From the TUC

Public opinion moves on cuts

11 Jan 2011, by in Politics, Public services

In my presentation at Netroots UK I included graphs showing how public opinion on the cuts has moved since the election using data from YouGov.

Today they have published a further data set for a poll conducted Jan 8-10 in which they have again asked these questions.

In a weak joke I have made far too many times I say one pole does not make a telegraph system. I have high regard for YouGov, but the laws of probability mean that polls are occasionally inaccurate.

But if today’s polls are right then there has been a significant move in public opinion as the astute Anthony Wells notes.  More people expect to be diectly hit by the cuts, there is a marked shift in whether people think they are good for the economy (which is the one I think is crucial) and the majority who say they are unfair has increased again.

Here are some graphs:

Net directly affected by cuts

Net directly affected by cuts (ie those who think they will be directly affected by the cuts minus those who do not)

Net good for the economy

Net good for the economy

Net being done fairly

Net being done fairly

Public opinion is therefore moving away from the coalition.

But there is no room for complacency.

For the first time YouGov has asked the question that I would have liked to have been there from the beginning, which is whether the cuts are necessary or unnecessary:

  • 52 per cent say necessary
  • 35 per cent say unnecessary

As a snap-shot question it doesn’t tell us a great deal as some people would have said “necessary” even if they think the depth and scale of what the government is doing is too great, but if it’s going to be used as a tracker question in future it will be interesting to see how it moves.

And while I’ve not tracked this question in previous polls (though it has been asked):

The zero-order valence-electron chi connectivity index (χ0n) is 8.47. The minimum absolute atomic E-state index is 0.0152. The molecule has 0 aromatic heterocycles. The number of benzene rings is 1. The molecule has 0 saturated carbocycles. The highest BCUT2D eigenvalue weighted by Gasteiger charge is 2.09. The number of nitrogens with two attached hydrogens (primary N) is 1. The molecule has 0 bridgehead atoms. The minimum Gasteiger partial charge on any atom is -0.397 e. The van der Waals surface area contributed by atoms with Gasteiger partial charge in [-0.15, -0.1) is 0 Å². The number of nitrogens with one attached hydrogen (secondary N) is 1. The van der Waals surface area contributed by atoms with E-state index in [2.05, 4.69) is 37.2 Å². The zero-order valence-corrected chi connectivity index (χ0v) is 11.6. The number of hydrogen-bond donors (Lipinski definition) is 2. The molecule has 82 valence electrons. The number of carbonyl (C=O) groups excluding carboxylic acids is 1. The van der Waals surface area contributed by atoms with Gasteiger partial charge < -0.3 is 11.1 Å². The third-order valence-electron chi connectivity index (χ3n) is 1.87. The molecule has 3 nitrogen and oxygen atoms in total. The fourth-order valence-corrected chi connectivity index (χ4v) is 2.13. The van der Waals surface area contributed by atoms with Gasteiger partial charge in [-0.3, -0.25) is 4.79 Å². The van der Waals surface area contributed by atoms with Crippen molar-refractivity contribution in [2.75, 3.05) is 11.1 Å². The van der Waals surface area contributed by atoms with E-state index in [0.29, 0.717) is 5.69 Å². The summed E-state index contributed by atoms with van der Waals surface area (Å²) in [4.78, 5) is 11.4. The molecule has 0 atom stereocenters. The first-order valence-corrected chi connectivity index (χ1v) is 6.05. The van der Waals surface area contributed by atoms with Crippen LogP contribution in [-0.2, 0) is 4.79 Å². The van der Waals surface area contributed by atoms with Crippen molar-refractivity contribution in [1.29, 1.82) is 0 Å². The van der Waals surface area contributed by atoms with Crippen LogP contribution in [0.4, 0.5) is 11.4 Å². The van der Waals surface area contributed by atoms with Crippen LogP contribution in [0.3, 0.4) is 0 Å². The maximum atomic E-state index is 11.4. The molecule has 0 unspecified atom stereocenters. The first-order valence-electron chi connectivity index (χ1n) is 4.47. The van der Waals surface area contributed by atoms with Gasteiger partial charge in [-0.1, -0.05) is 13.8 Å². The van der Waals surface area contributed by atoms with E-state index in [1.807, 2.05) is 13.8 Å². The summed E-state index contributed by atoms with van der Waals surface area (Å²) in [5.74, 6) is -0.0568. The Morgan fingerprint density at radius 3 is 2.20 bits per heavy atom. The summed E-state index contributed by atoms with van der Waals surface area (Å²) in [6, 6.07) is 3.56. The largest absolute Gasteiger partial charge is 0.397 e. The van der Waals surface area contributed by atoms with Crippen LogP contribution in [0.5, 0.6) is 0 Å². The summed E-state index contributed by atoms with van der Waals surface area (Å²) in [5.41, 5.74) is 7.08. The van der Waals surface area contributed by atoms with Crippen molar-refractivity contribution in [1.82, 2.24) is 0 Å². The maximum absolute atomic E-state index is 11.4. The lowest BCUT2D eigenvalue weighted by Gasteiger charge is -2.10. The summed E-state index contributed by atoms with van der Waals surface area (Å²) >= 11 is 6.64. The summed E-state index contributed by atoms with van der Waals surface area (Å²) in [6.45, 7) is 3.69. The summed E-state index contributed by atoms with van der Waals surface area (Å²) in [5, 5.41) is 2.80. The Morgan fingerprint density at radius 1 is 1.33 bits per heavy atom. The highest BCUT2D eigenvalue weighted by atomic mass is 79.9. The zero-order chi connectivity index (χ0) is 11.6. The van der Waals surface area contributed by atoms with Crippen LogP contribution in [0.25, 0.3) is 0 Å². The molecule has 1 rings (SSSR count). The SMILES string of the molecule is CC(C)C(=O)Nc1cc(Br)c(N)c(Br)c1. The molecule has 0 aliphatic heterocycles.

• 40 per cent say the last Labour government is most to blame for the cuts
  • 22 per cent say the Conservative-Liberal Democrat coalition.

So things are a little better than they were in the pre-Christmas polls – particularly on ‘good for the economy’ – but there is still a long way to go so nothing in what I said needs adjusting despite some encouragement in this latest data set.

3 Responses to Public opinion moves on cuts

  1. Tax Research UK » People now think the cuts are unfair – and they haven’t happened yet
    Jan 12th 2011, 9:55 am

    […] a fascinating analysis by Nigel Stanley of the TUC on the Touchstone blog this morning commenting on a YouGov poll on […]

  2. Tweets that mention Public opinion moves on cuts | ToUChstone blog: A public policy blog from the TUC —
    Jan 12th 2011, 1:12 pm

    […] This post was mentioned on Twitter by Alice Hood. Alice Hood said: Public opinion moves on cuts […]

  3. Michael Green
    Feb 28th 2011, 8:25 pm

    I posted this comment on Richard Murphy’s Tax Research website. I don’t know if the argument might be useful.

    Barclays claim that because their employees pay £2b tax, the company really pays it. It might be worth turning that argument on its head.

    Our son is a school teacher and standard rate tax payer, earning about £40k a year. He pays income tax, but as well as that he pays national insurance, his employer pays national insurance, he contributes to the Teacher’s Pension Scheme, his employer contributes to the Pension Scheme. You know about tax and could do the calculations better than I can. My calculation is that if he receives an extra £1 in salary, 49.25p goes straight back to the Treasury, 32.23p as tax, and 17.02p as an interest-free loan. Even putting in tax allowances, the overall rates are 44.03%, 27.01% and 17.02%. (Of course his chances of seeing an extra £1 of salary are not great, or indeed of seeing a fair pension in return for his contributions)

    If the argument is accepted that tax paid by employees of banks should be taken into account, then the tax paid by public sector employees should be deducted from the cost of the public sector, making the true cost not much more than half of what is claimed.